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A quarterly magazine of the IMF
  MARCH 1999
Volume 36, Number 1

An Agenda for the 21st Century
Alassane D. Ouattara
Africa is at a crossroads. Will it continue to open up its political systems to broader participation and reform its economies to integrate them more fully into the global economy, or will it revert to political and economic practices that have delayed its integration into the economic mainstream?

Adjustment and Growth in Sub-Saharan Africa: The Unfinished Agenda
Evangelos A. Calamitsis
After a prolonged crisis, sub-Saharan African countries have been broadening their reform efforts and enjoying improved economic growth rates. The gains they have made are fragile, however, and to achieve sustained progress they need to strengthen their current reform programs and resolve the serious conflicts threatening the region.

Sub-Saharan Africa: Economic Policy and Outlook for Growth
Ernesto Hern�ndez-Cat�
In recent years, improved policies in many sub-Saharan African countries have led to better economic performance. As policymakers in the region work to sustain high growth rates and reduce poverty, how can they most effectively meet the challenge of globalization and create a favorable environment for domestic and foreign private investment?

Impact of the Asian Crisis on Sub-Saharan Africa
Elliott Harris
Most sub-Saharan African countries have been largely unaffected by the Asian crisis. What accounts for this relatively favorable outcome, and what steps should these countries consider taking to reduce poverty and increase economic growth in a more uncertain global environment?

European Union

The Monetary Policy of the Eurosystem
Otmar Issing
On January 1, 1999, Europe entered a new era with the adoption of a single currency—the euro—by 11 of the European Union's 15 member states. In this article, a member of the European Central Bank's Executive Board describes the framework for conducting monetary policy in the euro area.

Banking sector issues

What Deposit Insurance Can and Cannot Do
Ricki Tigert Helfer
A deposit insurance system can contribute to financial stability, but only if it is adequately funded and if other safeguards—such as a strong bank supervision program—are also in place.

Capital Flows

Economic Policy Implications of Global Financial Flows
Manuel Guiti�n
Globalization presents fresh challenges to the world economy, and its implications have yet to be fully assimilated at the national level. At the same time, the lack of a lender of last resort creates a vacuum in the international institutional structure.

Systemic Aspects of Recent Turbulence in Mature Markets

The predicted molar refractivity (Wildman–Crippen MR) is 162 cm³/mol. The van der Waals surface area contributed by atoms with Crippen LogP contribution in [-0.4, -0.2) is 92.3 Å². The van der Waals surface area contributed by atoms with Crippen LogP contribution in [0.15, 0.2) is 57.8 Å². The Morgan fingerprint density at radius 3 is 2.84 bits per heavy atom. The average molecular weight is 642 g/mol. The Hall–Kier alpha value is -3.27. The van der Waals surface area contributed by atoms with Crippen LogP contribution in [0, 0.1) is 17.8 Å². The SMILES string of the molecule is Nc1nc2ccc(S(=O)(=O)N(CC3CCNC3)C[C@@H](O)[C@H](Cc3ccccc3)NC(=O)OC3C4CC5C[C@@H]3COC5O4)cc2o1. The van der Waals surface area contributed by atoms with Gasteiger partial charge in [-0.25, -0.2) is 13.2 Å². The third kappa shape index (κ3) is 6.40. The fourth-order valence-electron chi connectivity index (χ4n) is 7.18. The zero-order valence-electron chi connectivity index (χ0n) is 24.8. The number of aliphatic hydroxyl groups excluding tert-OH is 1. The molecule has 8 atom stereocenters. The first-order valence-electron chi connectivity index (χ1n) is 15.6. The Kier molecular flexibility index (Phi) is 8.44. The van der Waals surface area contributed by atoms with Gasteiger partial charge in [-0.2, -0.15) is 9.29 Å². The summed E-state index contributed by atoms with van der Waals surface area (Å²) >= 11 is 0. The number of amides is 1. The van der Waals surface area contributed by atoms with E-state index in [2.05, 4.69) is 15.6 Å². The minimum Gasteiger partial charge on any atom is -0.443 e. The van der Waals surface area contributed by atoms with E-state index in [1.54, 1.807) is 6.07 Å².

Garry Schinasi
The recent turbulence in mature financial markets appeared out of proportion to the events that triggered it. This experience suggests that both private and public financial institutions should display a much greater awareness of potential financial vulnerabilities and disruptions.

Foreign Direct Investment in Developing Countries
Padma Mallampally and Karl P. Sauvant
Foreign direct investment has grown at a phenomenal rate since the early 1980s, and the world market for it has become more competitive. Developing countries are becoming increasingly attractive investment destinations, in part because they can offer investors a range of "created" assets.

A Trade Policy Perspective on Capital Controls
Ludger Schuknecht
Capital is tradable in the same way many goods and services are: it can be imported or exported at prices that reflect international demand and supply. Much trade analysis is thus valid for capital movements, and experience with trade restrictions provides insights into how different capital controls might work.

Other Topics

Corporate Restructuring and Governance in East Asia
Magdi Iskander, Gerald Meyerman, Dale F. Gray, and Sean Hagan
Corporate restructuring and improved corporate governance are essential parts of economic reform programs under way in many countries. How can corporations be restructured to promote growth and reduce excessive debt without placing undue burdens on taxpayers? What framework is needed to promote better corporate governance?

Contingent Government Liabilities: A Hidden Fiscal Risk
Hana Polackova
Many governments have faced serious fiscal instability as a result of their contingent liabilities—that is, fiscal obligations contingent on the occurrence of particular events. But these obligations are not budgeted and accounted for, nor are they considered in conventional fiscal analysis.

Private Infrastructure, Public Risk
Mateen Thobani
Whether developing countries reap the full benefits of privatizing infrastructure will depend on how risks are allocated. If governments assume risks that should be borne by investors, they may reduce incentives for efficiency and incur significant liabilities. But steps can be taken to decrease risk and improve the measurement and budgeting of guarantees.


Letter from the Editor

Book Reviews

Global Squeeze: The Coming Crisis for First-World Nations
by Richard C. Longworth

The Global Crisis in Foreign Aid edited by Richard Grant and Jan Nijman—Doris Ross

Les banques � l'�re de la mondialisation by Zuhayr Mikdashi—Anne-Marie Gulde

The Geography of Money by Benjamin J. Cohen—Omotunde E.G. Johnson